Coming into the courtroom I believe Jackson was a vicious president who just wanted to kill to get his way, but in the trial, I came to the consensus that Jackson isn’t always that angry old man people perceive him to be. Sure, he’s killed many people and could’ve possibly led to many more deaths, but his crimes against humanities was never fully brought to light. I believed, that prosecution proved that he was an immoral, violent and at times vicious president, but they never proved he committed a large enough crime to affect humanity. In the opening statements, prosecution called Jackson a president that failed to do his job.
Andrew Jackson’s sentiment towards the Native Americans was certainly not a kind one. Manifest destiny was a popular belief among Americans, including Jackson, and he would go to the extent of forcing Native Americans out of their homes to reach their “ordained goal”. He believed in the expansion of southern slavery which is why he pushed for removing the Indians west of the Mississippi, which makes it the more disgraceful. The Indian Removal Act of 1830 said that it will allow American government to offer in-state territories to the Indian’s for their western land. This wasn’t the case when the U.S. went in and drove the Indians out by force.
In conclusion, there is much evidence to support the idea that Andrew Jackson was a tyrant and vastly abused his power in presidency. Jackson was a cruel ruler for his actions, some including the Indian Removal Act, his overuse of vetoing, and his temper and personality. Overall he was just not right for the position of a political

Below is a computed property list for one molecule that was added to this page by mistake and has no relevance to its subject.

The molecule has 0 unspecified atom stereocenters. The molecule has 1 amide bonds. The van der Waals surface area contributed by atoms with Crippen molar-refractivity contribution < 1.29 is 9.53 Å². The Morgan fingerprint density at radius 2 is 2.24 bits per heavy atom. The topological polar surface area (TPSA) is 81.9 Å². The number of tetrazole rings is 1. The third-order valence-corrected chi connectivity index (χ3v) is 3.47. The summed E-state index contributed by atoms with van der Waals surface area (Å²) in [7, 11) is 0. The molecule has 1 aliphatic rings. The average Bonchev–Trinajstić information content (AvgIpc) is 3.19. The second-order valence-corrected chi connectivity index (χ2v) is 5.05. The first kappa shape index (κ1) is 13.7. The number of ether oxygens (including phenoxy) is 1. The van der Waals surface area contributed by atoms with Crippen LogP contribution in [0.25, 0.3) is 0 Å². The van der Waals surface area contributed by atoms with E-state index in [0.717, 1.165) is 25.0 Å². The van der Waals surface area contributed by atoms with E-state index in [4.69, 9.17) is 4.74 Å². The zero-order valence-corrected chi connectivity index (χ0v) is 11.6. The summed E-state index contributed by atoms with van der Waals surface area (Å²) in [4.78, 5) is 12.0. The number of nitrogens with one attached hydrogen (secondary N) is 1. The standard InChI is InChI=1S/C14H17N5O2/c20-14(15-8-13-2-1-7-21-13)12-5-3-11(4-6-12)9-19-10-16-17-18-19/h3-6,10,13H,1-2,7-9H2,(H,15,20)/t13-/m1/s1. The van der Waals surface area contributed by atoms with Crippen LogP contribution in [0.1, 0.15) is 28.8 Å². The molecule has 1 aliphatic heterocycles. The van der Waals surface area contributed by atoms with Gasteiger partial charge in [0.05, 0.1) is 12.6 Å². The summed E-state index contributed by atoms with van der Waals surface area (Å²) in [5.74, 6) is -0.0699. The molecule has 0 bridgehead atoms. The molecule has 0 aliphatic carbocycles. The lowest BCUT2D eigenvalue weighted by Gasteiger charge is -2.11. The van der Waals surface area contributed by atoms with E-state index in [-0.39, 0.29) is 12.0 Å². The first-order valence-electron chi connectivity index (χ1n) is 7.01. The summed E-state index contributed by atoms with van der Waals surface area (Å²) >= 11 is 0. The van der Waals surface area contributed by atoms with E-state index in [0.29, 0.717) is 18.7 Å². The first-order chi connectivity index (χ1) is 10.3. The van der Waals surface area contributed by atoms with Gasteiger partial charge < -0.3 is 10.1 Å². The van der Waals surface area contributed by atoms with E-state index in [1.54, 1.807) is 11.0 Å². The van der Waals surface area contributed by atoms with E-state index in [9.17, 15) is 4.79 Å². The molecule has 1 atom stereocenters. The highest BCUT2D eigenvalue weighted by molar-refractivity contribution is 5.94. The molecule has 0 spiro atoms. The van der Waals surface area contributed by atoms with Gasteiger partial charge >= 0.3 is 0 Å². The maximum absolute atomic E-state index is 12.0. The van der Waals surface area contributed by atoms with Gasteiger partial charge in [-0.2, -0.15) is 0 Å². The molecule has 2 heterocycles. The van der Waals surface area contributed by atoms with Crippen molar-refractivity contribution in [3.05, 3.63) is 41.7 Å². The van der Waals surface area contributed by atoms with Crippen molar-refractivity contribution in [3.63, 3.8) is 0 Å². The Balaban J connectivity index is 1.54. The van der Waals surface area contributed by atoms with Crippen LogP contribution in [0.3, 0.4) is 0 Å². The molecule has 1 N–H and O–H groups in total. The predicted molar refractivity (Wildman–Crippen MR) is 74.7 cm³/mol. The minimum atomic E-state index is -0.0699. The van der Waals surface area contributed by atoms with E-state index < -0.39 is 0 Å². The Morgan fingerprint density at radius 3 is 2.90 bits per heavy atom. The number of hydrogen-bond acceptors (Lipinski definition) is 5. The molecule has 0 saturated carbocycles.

Despite his platform of helping middle class, working white men by taking away the rights of others such as the Native Americans, he ruined both groups in his egotistical mindset. He should have truly represented and protected the interests of the people rather than himself. Failing to do this much of the time, like Jackson, is unacceptable. It is crucial for a president to preserve the inalienable rights of those he alleged to
The time has come to make a judgement of the great Andrew Jackson, the 7th president of the United States from 1829~1837. Although some people didn’t like Jackson very well due to very few of his decisions, he made many good decisions during his presidency. Andrew Jackson should be remembered as a hero of the common man due to his unifying leadership, generous approach of governing, and concern for economic equality. The first reason that Andrew Jackson should be remembered as a hero is because of his unifying leadership.
Jackson ignored the Supreme Court. He continued forcing indians out the west. This journey is known as the Trail of Tears. One-fourth of indians died from this journey. Just because Jackson was put on the $20 bill doesn’t mean he did not do bad things.
Although this act was harsh, to some it overshadows the good that Jackson did. In the source: Letter from Elias Boudinot, Cherokee Indian, Elias says, “Removal, then, is the only remedy, the only practical remedy. Our people may finally rise from their very ashes, to become prosperous and happy, and a credit to our race.” The quote is from a Cherokee Indian agreeing that the removal might be the best thing for the Native Americans. Andrew Jackson is a hero because he worked to bring more democracy to the